Hundreds of Hikers Join the Boy Scouts has a New disAbled Awareness Trail is dedicated at Camp Agawam in Lake Orion, Michigan










(PRWEB) October 14, 2004

Hundreds of Boy Scouts, Girl Scouts and their families enjoyed the crisp early autumn weather at Camp Agawam near Lake Orion, Michigan on Sunday October 3rd. Scouts took in the early fall colors while hiking along the many trails in one of the oldest continuously operating Boy Scout camps in the country.

The highlight of the day’s event was the opening and dedication of the “disAbled Awareness Trail” The trail is a legacy of the late Ron Emmit , member of the all volunteer Chief Pontiac Trail Committee who developed the concept over eight years ago. The dedication ceremony was lead by Mike Jewell, a volunteer Scouter and Native American. At the conclusion of the ceremony the first hikers were lead by “Ranger”, a Golden Retriever companion dog trained by Gail Montgomery of Paws With a Cause. The trail’s intent is to inform the public about programs for Boy Scouts with disabilities.

Stretching just over a half mile, the wooded trail has various stations that offer interactive displays to experience the challenges that the disabled must overcome in their daily lives. The trail ends at “Fort Pontiac”, a working replica of a 1700’s fort, where visitors can see demonstrations of 18th century blacksmithing, bread baking, and woodworking.

“The dedication of the disAbled Awareness Trail is just a start.” noted Dave Putt, member of the Committee. “We are looking for partnerships in the community to enhance our program and the trail. In the future we would like a blacktop surface, Braille signs and barrier free bridge that crosses part of the trail.” Putt added, “This is another part of an overall program that Scouting utilizes for the visually, mobility and mentally impaired Scouts in Macomb and Oakland Counties.”

Background About Scouts With Disabilities and Special Needs

Since its founding in 1910, the Boy Scouts of America has had fully participating members with physical, mental, and emotional disabilities. James E. West, the first Chief Scout Executive, was himself disabled. Although most of the BSA’s efforts have been directed at keeping such boys in the mainstream of Scouting, it has also recognized the special needs of those with severe disabilities.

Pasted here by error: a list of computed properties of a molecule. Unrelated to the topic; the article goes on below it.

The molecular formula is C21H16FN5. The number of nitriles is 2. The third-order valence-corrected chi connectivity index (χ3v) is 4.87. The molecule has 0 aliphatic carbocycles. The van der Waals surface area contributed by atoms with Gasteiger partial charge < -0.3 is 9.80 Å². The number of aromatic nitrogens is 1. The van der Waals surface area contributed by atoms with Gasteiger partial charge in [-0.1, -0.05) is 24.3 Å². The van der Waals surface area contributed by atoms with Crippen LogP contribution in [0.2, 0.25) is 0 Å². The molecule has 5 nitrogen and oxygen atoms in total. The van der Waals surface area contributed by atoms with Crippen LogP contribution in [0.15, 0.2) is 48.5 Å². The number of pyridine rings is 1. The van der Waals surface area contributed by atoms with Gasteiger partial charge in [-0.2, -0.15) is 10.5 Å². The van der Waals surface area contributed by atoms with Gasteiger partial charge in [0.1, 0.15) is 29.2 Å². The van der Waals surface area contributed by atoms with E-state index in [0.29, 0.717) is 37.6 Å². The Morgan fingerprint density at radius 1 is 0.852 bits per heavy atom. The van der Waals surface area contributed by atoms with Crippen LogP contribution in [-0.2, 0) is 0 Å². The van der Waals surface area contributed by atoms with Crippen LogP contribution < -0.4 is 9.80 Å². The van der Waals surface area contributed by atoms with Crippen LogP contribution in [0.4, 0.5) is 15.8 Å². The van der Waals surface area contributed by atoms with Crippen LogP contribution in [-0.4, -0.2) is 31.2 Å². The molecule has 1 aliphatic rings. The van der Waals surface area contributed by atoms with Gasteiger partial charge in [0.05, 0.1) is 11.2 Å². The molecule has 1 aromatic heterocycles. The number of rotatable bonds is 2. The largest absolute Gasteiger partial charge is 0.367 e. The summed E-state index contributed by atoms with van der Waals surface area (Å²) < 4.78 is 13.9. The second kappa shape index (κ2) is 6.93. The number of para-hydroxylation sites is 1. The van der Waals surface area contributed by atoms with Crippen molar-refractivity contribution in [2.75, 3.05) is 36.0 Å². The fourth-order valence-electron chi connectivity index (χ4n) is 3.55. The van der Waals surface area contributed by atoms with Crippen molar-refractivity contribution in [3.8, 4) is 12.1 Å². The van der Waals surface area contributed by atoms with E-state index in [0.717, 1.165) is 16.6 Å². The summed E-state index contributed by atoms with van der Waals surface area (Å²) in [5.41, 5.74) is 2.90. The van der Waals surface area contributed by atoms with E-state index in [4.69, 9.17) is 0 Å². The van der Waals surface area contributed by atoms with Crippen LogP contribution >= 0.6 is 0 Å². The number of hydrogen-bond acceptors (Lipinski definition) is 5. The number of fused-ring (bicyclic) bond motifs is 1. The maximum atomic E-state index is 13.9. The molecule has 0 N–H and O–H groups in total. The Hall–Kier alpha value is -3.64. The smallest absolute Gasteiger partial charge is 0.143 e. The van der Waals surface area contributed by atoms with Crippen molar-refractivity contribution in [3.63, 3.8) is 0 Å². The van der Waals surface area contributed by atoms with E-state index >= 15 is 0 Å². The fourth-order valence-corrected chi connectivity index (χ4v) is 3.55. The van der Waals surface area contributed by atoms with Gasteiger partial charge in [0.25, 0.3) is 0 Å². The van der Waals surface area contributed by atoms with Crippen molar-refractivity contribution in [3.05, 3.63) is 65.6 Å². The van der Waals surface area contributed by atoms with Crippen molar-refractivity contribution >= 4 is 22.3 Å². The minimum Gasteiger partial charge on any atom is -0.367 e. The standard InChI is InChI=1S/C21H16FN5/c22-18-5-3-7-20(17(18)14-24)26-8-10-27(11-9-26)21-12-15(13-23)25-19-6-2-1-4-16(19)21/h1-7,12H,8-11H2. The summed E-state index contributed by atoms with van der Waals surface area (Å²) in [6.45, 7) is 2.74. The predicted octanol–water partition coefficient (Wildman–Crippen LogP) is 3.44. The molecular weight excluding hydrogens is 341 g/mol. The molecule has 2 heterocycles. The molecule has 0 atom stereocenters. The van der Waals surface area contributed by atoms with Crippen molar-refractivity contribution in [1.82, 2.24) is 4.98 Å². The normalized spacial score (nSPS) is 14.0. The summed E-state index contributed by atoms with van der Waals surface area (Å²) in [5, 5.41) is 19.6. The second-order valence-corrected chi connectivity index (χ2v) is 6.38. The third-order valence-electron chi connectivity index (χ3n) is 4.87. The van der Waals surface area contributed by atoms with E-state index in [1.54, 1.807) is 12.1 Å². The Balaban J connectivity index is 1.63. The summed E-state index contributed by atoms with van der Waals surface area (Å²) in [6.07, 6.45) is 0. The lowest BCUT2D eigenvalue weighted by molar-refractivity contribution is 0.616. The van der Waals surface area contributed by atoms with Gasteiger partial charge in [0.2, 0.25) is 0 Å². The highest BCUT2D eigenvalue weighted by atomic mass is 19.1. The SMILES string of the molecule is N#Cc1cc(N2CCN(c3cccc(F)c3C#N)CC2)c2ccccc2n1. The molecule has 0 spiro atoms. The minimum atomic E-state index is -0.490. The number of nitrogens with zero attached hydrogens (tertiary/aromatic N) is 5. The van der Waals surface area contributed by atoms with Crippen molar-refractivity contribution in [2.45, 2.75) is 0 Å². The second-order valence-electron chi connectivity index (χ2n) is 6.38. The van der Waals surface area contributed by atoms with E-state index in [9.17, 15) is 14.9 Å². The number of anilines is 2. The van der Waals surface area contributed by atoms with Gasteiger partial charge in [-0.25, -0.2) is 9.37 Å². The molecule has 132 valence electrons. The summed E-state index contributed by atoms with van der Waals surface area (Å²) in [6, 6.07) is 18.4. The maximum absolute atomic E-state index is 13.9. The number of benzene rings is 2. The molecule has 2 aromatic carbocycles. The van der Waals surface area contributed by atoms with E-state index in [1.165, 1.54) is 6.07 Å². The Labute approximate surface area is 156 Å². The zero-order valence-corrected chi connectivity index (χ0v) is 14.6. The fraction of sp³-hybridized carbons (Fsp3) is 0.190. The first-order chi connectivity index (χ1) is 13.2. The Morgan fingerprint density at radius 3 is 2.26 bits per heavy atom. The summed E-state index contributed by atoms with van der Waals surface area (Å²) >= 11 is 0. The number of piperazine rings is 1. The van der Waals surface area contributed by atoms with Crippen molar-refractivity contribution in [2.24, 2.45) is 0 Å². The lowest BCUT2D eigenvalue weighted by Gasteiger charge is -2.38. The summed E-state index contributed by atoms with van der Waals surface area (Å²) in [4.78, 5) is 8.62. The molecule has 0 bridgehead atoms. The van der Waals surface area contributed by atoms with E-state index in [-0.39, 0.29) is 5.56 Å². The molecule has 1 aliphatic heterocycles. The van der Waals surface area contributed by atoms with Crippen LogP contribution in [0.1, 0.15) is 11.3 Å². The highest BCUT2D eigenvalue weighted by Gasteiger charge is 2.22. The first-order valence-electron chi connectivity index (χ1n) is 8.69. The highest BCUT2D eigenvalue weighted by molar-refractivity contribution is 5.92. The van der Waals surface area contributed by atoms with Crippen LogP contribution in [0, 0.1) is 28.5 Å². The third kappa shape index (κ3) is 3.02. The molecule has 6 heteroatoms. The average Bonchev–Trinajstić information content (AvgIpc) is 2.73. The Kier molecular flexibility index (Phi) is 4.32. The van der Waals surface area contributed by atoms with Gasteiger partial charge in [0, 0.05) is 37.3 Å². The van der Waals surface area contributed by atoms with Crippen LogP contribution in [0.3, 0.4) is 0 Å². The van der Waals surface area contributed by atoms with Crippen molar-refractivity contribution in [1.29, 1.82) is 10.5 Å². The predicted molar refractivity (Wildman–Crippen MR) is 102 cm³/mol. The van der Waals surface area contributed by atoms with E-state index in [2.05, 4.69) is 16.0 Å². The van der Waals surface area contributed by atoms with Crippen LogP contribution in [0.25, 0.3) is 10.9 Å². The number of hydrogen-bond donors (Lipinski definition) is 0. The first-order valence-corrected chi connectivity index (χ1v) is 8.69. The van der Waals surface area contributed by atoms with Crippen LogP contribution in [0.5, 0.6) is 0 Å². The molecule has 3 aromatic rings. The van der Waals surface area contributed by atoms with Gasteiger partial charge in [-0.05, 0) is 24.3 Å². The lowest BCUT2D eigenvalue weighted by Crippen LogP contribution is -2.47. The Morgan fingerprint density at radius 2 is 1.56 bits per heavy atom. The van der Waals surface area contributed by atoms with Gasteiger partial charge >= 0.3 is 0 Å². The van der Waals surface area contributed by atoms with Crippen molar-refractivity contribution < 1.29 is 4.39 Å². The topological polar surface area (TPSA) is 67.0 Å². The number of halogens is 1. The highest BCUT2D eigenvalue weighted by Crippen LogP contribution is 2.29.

In August 1977, the first handicap awareness trail was incorporated into the program of the national Scout jamboree at Moraine State Park in Pennsylvania. More than 5,000 Scouts participated.

Today, approximately 100,000 Cub Scouts, Boy Scouts, and Venturers with disabilities are registered with the Boy Scouts of America in more than 4,000 units chartered to community organizations.

About the Chief Pontiac Trail

The Chief Pontiac Trail Committee is volunteer group of Scouters operating a hiking trail system with outdoor experiences for all age groups. The Chief Pontiac Trail Program is administered through the Clinton Valley Council of the Boy Scouts of America serving Oakland and Macomb Counties. Although primarily focused to support the Boy Scouts of America program (Tiger Cubs, Cubs, Webelos, Boy Scouts, Venturers and Explorers), all youth groups are welcome to participate. Youth groups interesting in learning more about the disAbled Awareness Trail can contact Camp Agawam at (248) 693-8821.

###



















Vocus©Copyright 1997-

, Vocus PRW Holdings, LLC.
Vocus, PRWeb, and Publicity Wire are trademarks or registered trademarks of Vocus, Inc. or Vocus PRW Holdings, LLC.